Over the next year, CMI investigators will continue to extend their core research and expand into new areas.


In the Capture Group, work on polygeneration of electricity, hydrogen, and liquid fuels will remain a primary focus, but with a new emphasis on roles for biomass as well as coal systems with carbon capture and storage in reducing emissions. Biomass analyses will be expanded to consider different biomass sources, production of synthetic fuels other than DME, and coprocessing of coal and biomass in the same facility. Moreover, the collaboration with Tsinghua University in Beijing on polygeneration from coal will be extended to consider coal-biomass hybrid schemes. On the combustion front, the group will study high power density approaches to avoiding pre-ignition, knock, and NOx emissions.


The Storage Group will spend the next year analyzing both lab and field cements, and developing new cements for durability testing that mimic the original composition of recovered well cements. In the realm of modeling, upscaling studies will be expanded, analytical solutions will be applied to a set of potential injection sites in Alberta, and the Dynaflow model will be used to simulate CO2 injection at the Mountaineer power plant in West Virginia, as well as being expanded to include additional chemistry.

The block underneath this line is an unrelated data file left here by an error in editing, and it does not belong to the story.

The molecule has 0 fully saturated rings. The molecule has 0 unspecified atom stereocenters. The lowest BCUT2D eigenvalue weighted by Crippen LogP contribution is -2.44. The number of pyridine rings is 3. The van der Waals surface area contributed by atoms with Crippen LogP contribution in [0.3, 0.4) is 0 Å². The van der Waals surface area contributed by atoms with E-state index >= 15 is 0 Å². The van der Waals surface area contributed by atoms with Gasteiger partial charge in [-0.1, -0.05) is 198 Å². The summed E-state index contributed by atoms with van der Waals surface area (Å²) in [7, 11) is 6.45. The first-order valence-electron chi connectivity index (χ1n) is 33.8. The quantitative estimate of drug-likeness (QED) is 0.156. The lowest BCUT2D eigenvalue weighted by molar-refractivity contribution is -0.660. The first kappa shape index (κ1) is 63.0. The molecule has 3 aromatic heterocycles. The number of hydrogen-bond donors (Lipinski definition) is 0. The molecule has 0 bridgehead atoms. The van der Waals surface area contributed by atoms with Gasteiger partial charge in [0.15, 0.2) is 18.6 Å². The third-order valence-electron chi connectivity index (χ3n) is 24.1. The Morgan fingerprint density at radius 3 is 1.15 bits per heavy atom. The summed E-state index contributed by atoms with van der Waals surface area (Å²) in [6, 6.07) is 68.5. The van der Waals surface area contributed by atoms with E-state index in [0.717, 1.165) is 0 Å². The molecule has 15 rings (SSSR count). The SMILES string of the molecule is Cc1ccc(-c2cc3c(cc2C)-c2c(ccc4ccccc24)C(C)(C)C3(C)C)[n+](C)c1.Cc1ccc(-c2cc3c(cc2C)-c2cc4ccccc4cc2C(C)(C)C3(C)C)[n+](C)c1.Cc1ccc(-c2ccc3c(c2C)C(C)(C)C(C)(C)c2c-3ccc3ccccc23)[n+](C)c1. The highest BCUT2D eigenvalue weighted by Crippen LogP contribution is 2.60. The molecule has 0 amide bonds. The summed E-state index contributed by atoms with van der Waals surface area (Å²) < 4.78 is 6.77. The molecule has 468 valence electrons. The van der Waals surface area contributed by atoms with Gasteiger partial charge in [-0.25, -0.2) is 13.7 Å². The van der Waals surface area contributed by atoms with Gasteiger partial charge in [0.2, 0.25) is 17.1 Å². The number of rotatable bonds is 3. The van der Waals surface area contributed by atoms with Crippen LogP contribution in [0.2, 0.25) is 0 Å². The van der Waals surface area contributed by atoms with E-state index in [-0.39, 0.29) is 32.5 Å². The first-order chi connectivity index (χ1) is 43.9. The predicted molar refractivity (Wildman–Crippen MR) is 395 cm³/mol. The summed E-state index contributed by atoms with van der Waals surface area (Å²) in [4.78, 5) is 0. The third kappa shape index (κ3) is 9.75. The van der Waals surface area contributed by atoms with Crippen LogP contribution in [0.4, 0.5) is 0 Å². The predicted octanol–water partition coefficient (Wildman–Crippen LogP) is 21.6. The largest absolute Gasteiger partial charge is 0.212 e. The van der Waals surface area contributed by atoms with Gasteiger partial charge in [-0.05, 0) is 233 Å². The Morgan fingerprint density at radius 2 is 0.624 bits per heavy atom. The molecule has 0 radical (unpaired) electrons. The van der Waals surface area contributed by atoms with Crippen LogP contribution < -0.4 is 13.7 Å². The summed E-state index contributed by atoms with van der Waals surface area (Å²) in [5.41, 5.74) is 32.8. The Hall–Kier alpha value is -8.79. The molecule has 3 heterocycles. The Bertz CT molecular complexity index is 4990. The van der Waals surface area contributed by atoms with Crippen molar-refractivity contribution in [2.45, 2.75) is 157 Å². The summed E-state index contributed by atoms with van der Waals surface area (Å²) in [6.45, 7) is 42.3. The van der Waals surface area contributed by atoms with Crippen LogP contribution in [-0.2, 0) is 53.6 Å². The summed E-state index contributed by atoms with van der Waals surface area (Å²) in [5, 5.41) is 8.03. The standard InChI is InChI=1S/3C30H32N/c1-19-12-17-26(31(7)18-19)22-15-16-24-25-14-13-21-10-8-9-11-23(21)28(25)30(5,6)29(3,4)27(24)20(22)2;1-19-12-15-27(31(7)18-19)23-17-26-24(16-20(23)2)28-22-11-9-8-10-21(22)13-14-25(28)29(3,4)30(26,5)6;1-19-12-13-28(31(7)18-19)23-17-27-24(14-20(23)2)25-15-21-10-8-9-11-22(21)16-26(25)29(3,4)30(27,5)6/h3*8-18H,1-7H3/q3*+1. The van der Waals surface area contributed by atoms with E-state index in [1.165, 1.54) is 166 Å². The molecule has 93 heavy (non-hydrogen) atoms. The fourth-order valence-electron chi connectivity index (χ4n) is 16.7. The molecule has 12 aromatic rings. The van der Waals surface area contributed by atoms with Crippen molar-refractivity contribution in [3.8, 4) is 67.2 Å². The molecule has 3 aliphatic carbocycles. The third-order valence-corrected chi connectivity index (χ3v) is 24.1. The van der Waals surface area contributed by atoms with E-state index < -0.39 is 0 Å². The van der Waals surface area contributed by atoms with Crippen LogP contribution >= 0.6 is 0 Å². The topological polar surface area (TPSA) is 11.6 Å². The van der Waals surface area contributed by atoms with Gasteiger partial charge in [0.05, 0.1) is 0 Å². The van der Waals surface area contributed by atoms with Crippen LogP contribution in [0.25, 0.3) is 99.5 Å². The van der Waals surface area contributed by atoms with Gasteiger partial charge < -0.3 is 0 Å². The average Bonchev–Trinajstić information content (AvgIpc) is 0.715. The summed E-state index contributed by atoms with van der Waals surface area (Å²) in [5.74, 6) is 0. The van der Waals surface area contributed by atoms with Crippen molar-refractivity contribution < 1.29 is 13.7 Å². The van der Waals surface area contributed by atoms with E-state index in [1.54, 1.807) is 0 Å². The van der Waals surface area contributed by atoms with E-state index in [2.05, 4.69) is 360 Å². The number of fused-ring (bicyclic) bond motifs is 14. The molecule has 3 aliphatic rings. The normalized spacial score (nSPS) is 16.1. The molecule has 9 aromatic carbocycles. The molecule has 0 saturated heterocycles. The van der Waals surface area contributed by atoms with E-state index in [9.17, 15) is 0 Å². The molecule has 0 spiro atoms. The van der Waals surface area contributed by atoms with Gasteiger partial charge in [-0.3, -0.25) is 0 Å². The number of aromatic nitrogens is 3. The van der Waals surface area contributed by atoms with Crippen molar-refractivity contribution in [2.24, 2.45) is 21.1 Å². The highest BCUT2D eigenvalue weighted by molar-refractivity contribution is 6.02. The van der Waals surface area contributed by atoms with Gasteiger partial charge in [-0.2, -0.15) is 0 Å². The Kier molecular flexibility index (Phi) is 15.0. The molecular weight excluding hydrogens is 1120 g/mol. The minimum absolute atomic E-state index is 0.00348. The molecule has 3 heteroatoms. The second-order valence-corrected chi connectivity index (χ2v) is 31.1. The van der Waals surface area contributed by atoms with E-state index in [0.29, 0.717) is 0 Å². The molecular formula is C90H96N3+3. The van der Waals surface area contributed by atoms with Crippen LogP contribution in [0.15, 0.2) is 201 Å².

In the Science Group, studies of both long-term and short-term variability of carbon sources and sinks will continue through paleoclimate studies, ocean modeling, and measurements of atmospheric composition. In addition, the group will build on its success in inversion modeling of both ocean and terrestrial carbon sinks to assemble a Carbon Observing System that will diagnose current carbon cycle behavior as well as predicting the future behavior of carbon sources and sinks.


The Integration Group will continue to place research results in a broader context, exploring the policy implications of different carbon mitigation paths and communicating CMI research results to the larger community. The group plans to analyze the wedges concept in an energy security context, and to continue to extend its outreach to the non-academic community.